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Aaniyah Omardien. (Photo: Beautiful News)

Meet Aaniyah Omardien, the founder and director of the non-profit The Beach Co-Op based in Cape Town. As 8 million tons of plastic waste escapes into our oceans annually, it causes a grave problem for marine life. Omardien’s organisation sets out to eliminate plastic pollution by reconnecting people with nature. 


Aaniyah, you are an incredibly dynamic woman, founder of The Beach Co-op, mother of 3 children and completing your PhD… How do you manage to do it all?

It certainly isn’t easy juggling all of those balls but being a good planner helps me manage it all. A supportive team at work and at home has also been key to being productive on all these fronts.

Your motto for The Beach Co-op is simple yet powerful: “We love the ocean and want to work with others who do too” . Where did your inspiration to start The Beach Co-op come from?

I love spending time in the ocean – surfing, swimming, snorkelling, rock pooling and exploring. Growing up in Cape Town with parents who loved the ocean and encouraged us to swim helped foster my love for the marine environment and therefore the urge to care for, and protect it.

Aaniyah Omardien. (Photo: Beautiful News)

Why are The Beach Co-op’s beach clean-ups scheduled according to the moon cycle?

We host two kinds of cleanups – sandy beach and rocky shore cleanups. Rocky shore cleanups need to take place when the tide is very low in order for us to clean an area that would be underwater if the tide was high. The tide is lowest at a new or full moon. We have chosen to clean the rocky shore at Surfers Corner, Muizenberg during the new moon and have been doing so for the last six years.

How many people join for the beach clean-ups and how has attendance been affected by COVID?

The number of attendees varies from 20 to 100. We have limited how many people may attend our cleanups during Covid by having them register before the cleanup via email.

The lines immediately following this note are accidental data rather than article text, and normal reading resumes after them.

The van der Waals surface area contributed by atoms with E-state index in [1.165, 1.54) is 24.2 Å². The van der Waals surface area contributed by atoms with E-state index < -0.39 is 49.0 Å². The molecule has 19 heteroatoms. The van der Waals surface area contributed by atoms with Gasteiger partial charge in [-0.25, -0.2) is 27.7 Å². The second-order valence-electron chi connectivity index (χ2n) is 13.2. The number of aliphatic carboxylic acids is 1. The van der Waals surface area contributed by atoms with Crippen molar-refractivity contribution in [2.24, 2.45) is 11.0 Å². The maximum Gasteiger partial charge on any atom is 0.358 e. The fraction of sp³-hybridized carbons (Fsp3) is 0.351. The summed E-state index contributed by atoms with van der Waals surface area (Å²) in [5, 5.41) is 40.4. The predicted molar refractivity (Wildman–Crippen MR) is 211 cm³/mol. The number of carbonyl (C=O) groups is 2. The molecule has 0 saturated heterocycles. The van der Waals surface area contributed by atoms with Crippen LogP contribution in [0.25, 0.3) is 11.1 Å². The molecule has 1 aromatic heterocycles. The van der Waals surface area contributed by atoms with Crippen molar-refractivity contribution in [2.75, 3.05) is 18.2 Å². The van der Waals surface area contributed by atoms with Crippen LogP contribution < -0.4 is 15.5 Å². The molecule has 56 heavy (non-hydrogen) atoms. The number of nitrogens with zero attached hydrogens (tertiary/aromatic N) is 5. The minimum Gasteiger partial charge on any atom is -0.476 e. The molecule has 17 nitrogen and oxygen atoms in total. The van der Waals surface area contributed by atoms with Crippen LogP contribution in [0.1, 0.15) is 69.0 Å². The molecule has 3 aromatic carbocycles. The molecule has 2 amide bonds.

What is the dirty dozen? Have face masks made the list yet?

I spent six months working with Kurdish refugees in war-torn northern Iraq during my early twenties. We worked with villagers to rebuild their houses after entire villages were destroyed. I was fascinated by the fact that every single family built their own home using natural building materials from their environment according to age-old methods. Since then, wherever I travelled in the world, I was always looking for the traditional ways people were building there. This inspired me to build my own house, using the same principles, but to fit into my own local context in South Africa. So, I found a small community on a farm outside of Magaliesburg that wanted to pursue a more sustainable lifestyle. That’s where I started playing around with the ideas and principles and slowly over time build my home. It is still a work in progress : )

Living a zero-waste lifestyle can be quite intimidating for most. What 3 tips could you share for reducing single-use of plastic?

  • Remember your shoppers when you go shopping to avoid buying single-use shopping bags.
  • Invest in a reusable water bottle to avoid buying bottled water.
  • Avoid buying over-packaged food wrapped in unnecessary single-use plastic

Scrolling on your Instagram, it’s prevalent how important your family and nature is to you. Do you have certain routines for you and the family to maximize your time spent outdoors?

There is no specific routine other than to get outdoors as often as possible – and that could mean spending time in our garden or riding bikes in our ‘hood. For family holidays we love road trips and exploring our country and all the natural beauty and diversity it has to offer.

Favourite podcast?

That’s a hard one – currently listening to The Sutra Show – Bayo Akomolafe on Post Activism

Favourite marine creature?

An Otter

Your star sign?


Who inspires you?

There are so many different individuals that inspire me from my parents to Dr Ayana Elizabeth Johnson and so many others.

At Sapmok we are constantly striving to be better and do better for the environment, but there’s always room from improvement. What do you suggest can we do as a brand to assist in the most concerning ocean and marine challenges?

You could start by joining us and hosting a team-building, immersive, experiential learning beach cleanup. In addition, ensuring that any unnecessary single-use plastic is avoided for packaging of your products would be key.

Follow The Beach Co-Op

Written and interviewed by Ursula Botha

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